Out of the Fog The Sinking of the Andrea Doria

Nov 12, 2000
the book is Out of the Fog, The Sinking of the Andrea Doria by Algot Mattsson, translated into English by Richard E. Fisher, and edited by Gordon W. & Bruce G. Paulsen.

The first thing that strikes me about this book is the unintended irony of the title. Out of the Fog delivers up a smokescreen of information that completely obliterates a balanced look at the events surrounding the collision between the Italian luxury liner Andrea Doria and the Swedish passenger ship, the Stockholm.

How unbalanced? Well, according to this book, the Stockholm was completely innocent in the event, the fault lies completely with the officers on the Andrea Doria. Even better is the accusation that it was the Andrea Doria that hit the Stockholm! This is legal maneuvering at its best. It’s sort of like my punching you in the face and then accusing your face of hitting my fist. A case can be made that it was primarily either the Doria’s fault or the Stockholm’s that the collision occurred, but no matter whose fault it was, it was most certainly the Stockholm that hit the Doria. Stockholm drove a hole almost halfway through the center of the other ship. Stockholm was definitely doing the hitting by any sensible definition of the word.

Other issues that are glossed over are the many duties requiring Carstens’ attention as sole officer on the bridge of the Stockholm. He could not give his full attention to the navigation of the ship. Also, the helmsman’s habit of paying more attention to his surroundings than his compass is mentioned in passing, but the possible ramifications of his inattention are completely ignored.

The reason this book is so skewed is that the author was at one time the information officer for the Swedish-American line, the owners of the Stockholm. It is also the reason why this book should not be overlooked, even if it is so one-sided. Mattsson had the opportunity of having extended discussions with Johan-Ernst Carstens-Johannsen, the sole officer on the bridge of the Stockholm at the time of the collision. Carstens’ views of the event, told in his own words, are extensively quoted throughout this book. It is an invaluable insight into the event from the Stockholm’s point of view.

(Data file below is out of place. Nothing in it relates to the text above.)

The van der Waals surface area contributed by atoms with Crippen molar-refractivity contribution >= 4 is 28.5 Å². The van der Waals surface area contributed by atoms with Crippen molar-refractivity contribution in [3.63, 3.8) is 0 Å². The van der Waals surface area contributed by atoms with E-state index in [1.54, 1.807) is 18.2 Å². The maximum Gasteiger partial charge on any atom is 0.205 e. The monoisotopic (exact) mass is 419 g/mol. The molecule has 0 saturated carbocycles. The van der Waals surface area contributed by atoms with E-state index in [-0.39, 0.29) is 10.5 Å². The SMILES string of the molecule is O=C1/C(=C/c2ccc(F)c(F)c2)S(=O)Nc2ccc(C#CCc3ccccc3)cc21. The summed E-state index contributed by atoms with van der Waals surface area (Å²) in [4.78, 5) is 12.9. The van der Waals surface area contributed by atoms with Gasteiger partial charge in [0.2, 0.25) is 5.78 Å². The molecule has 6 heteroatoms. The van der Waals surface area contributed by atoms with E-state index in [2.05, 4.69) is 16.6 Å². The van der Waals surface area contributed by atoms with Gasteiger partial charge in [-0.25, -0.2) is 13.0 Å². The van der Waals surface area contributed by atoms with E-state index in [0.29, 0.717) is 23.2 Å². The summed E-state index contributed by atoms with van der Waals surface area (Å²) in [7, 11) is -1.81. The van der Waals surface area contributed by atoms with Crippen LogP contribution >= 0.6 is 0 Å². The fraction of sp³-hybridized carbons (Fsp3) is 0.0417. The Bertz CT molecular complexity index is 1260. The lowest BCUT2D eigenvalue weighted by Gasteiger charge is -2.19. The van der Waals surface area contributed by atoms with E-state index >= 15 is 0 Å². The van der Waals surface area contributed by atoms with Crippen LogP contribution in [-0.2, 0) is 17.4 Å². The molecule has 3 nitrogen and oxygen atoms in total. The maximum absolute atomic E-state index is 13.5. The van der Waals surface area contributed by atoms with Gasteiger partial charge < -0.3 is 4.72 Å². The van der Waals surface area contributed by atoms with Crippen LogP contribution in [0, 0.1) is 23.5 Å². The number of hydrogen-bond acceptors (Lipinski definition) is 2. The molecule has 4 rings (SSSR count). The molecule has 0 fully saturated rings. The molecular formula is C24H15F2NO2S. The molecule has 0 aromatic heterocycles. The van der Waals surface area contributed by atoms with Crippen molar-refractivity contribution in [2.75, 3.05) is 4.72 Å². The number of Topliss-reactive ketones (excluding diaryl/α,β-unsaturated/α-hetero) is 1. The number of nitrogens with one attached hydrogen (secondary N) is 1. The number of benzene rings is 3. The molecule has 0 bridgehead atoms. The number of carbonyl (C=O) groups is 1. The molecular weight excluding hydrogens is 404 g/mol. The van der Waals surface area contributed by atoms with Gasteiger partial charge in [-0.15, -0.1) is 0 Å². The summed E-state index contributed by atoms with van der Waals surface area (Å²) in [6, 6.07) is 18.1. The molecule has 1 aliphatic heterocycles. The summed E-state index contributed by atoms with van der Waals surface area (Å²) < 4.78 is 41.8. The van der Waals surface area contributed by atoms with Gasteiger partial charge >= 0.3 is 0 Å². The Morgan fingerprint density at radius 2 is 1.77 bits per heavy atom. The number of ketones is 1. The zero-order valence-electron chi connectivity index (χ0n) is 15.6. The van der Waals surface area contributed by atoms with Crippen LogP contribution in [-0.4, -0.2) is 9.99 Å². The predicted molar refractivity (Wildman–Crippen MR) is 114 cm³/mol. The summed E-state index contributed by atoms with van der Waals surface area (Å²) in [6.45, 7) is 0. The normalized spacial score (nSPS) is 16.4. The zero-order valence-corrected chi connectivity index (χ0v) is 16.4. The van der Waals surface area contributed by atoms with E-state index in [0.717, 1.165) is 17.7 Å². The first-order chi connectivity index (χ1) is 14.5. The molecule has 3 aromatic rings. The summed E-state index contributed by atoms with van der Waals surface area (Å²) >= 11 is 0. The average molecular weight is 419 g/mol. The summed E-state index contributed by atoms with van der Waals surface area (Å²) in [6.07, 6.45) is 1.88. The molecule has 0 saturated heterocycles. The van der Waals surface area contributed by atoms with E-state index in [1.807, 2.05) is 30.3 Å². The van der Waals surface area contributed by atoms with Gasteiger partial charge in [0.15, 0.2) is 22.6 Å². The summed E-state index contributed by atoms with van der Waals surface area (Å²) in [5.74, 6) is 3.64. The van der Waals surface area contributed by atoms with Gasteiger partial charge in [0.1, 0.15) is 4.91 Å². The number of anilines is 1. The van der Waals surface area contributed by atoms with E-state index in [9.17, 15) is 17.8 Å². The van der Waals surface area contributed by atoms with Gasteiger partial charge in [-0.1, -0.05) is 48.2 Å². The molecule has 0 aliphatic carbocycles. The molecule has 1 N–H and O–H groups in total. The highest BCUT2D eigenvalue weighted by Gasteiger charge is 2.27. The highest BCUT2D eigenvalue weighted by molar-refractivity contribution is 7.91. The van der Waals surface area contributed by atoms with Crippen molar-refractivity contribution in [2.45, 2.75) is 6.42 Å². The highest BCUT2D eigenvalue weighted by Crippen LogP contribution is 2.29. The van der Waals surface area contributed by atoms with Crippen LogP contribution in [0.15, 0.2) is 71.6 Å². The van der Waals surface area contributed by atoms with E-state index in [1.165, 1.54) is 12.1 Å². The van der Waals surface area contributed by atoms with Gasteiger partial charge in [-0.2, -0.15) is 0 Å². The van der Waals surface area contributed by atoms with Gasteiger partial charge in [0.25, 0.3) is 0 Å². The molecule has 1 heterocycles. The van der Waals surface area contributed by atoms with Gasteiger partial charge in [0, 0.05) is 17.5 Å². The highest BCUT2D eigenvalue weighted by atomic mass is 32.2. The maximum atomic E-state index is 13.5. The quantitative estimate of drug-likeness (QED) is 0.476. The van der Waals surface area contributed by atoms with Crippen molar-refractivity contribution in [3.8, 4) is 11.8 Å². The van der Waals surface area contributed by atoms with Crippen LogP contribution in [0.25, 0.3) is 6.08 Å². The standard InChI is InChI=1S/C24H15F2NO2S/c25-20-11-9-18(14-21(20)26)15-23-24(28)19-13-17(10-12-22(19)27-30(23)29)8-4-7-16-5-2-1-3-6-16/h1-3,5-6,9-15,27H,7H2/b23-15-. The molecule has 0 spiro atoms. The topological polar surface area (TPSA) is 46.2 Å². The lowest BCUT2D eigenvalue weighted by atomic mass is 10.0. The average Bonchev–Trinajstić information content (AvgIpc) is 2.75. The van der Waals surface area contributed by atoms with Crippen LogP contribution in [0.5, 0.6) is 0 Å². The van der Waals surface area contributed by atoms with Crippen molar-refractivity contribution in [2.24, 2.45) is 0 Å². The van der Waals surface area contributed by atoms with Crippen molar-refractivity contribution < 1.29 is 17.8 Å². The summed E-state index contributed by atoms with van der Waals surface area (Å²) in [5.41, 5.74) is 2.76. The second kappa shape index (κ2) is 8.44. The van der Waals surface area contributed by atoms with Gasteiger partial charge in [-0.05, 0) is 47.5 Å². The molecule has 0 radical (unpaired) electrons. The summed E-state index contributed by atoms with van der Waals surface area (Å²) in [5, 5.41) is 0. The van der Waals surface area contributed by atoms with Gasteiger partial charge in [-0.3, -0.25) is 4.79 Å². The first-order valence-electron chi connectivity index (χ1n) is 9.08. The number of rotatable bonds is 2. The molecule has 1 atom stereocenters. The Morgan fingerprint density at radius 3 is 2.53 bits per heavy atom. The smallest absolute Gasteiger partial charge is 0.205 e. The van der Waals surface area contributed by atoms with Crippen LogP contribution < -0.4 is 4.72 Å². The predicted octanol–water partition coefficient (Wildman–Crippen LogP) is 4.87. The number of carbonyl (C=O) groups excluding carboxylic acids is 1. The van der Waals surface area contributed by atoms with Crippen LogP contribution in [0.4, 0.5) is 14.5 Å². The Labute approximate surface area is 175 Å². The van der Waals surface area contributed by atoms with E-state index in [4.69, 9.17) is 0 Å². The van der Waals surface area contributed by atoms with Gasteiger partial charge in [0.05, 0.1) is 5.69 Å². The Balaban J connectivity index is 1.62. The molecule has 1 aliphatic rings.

Another strength of this book is the amount of fresh material it brings to the reader. This is not another rehash of the tragedy and how it affected the lives of the people who lived and died. There is very little concerning this element of the story, which has been so completely covered in other books. Out of the Fog instead concentrates on a history of the two ships, the background of the two shipping companies involved, the events leading to the crash, the aftermath, and the legal wrangling that followed.

For instance, this was the first time I remember reading that Stockholm requested Ille de France escort her back to America as there was serious concern about the ability of the now overloaded Stockholm being able to make it to port. The French ship refused this request! siting a need to get back on schedule. Stockholm was left on her own, except for two small Coast Guard cutters. If the damaged ship had gotten into trouble, there is no way these two cutters could have saved all the people on Stockholm.

There is lots more, including a great deal of the behind the scenes maneuvering by both companies which ended up in the out of court settlement of the trial. A lot of this is completely new material, not available to the public before.